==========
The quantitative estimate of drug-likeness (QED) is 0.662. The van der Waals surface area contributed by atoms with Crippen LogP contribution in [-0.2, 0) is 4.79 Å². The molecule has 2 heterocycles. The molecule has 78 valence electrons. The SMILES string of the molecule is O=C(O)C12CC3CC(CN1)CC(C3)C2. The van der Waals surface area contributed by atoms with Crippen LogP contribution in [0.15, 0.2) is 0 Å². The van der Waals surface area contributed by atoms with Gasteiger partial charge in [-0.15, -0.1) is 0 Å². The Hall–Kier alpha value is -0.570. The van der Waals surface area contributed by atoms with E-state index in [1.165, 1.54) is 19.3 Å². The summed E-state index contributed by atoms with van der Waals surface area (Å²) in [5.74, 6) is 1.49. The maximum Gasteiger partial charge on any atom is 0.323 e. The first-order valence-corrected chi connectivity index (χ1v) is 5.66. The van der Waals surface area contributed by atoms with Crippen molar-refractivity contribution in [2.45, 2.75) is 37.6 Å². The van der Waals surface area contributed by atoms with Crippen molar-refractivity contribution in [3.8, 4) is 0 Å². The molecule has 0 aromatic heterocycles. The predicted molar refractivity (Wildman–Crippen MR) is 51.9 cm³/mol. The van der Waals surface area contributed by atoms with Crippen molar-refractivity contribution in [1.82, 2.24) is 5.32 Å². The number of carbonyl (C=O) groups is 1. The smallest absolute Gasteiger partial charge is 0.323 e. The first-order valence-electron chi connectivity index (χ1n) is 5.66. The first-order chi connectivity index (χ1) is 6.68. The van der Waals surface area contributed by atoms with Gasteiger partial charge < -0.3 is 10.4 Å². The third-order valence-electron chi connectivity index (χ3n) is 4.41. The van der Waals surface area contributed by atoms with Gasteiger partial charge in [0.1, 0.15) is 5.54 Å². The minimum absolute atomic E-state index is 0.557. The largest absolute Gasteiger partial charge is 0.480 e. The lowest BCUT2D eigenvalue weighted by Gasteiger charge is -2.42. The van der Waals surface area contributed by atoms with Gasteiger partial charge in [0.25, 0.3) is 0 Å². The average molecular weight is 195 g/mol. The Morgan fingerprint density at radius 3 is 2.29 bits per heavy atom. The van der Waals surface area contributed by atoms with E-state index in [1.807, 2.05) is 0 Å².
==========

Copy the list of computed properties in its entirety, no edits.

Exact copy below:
The quantitative estimate of drug-likeness (QED) is 0.662. The van der Waals surface area contributed by atoms with Crippen LogP contribution in [-0.2, 0) is 4.79 Å². The molecule has 2 heterocycles. The molecule has 78 valence electrons. The SMILES string of the molecule is O=C(O)C12CC3CC(CN1)CC(C3)C2. The van der Waals surface area contributed by atoms with Crippen LogP contribution in [0.15, 0.2) is 0 Å². The van der Waals surface area contributed by atoms with Gasteiger partial charge in [-0.15, -0.1) is 0 Å². The Hall–Kier alpha value is -0.570. The van der Waals surface area contributed by atoms with E-state index in [1.165, 1.54) is 19.3 Å². The summed E-state index contributed by atoms with van der Waals surface area (Å²) in [5.74, 6) is 1.49. The maximum Gasteiger partial charge on any atom is 0.323 e. The first-order valence-corrected chi connectivity index (χ1v) is 5.66. The van der Waals surface area contributed by atoms with Crippen molar-refractivity contribution in [2.45, 2.75) is 37.6 Å². The van der Waals surface area contributed by atoms with Crippen molar-refractivity contribution in [3.8, 4) is 0 Å². The molecule has 0 aromatic heterocycles. The predicted molar refractivity (Wildman–Crippen MR) is 51.9 cm³/mol. The van der Waals surface area contributed by atoms with Crippen molar-refractivity contribution in [1.82, 2.24) is 5.32 Å². The number of carbonyl (C=O) groups is 1. The smallest absolute Gasteiger partial charge is 0.323 e. The first-order valence-electron chi connectivity index (χ1n) is 5.66. The first-order chi connectivity index (χ1) is 6.68. The van der Waals surface area contributed by atoms with Gasteiger partial charge < -0.3 is 10.4 Å². The third-order valence-electron chi connectivity index (χ3n) is 4.41. The van der Waals surface area contributed by atoms with Gasteiger partial charge in [0.1, 0.15) is 5.54 Å². The minimum absolute atomic E-state index is 0.557. The largest absolute Gasteiger partial charge is 0.480 e. The lowest BCUT2D eigenvalue weighted by Gasteiger charge is -2.42. The van der Waals surface area contributed by atoms with Gasteiger partial charge in [0.25, 0.3) is 0 Å². The average molecular weight is 195 g/mol. The Morgan fingerprint density at radius 3 is 2.29 bits per heavy atom. The van der Waals surface area contributed by atoms with E-state index in [1.807, 2.05) is 0 Å².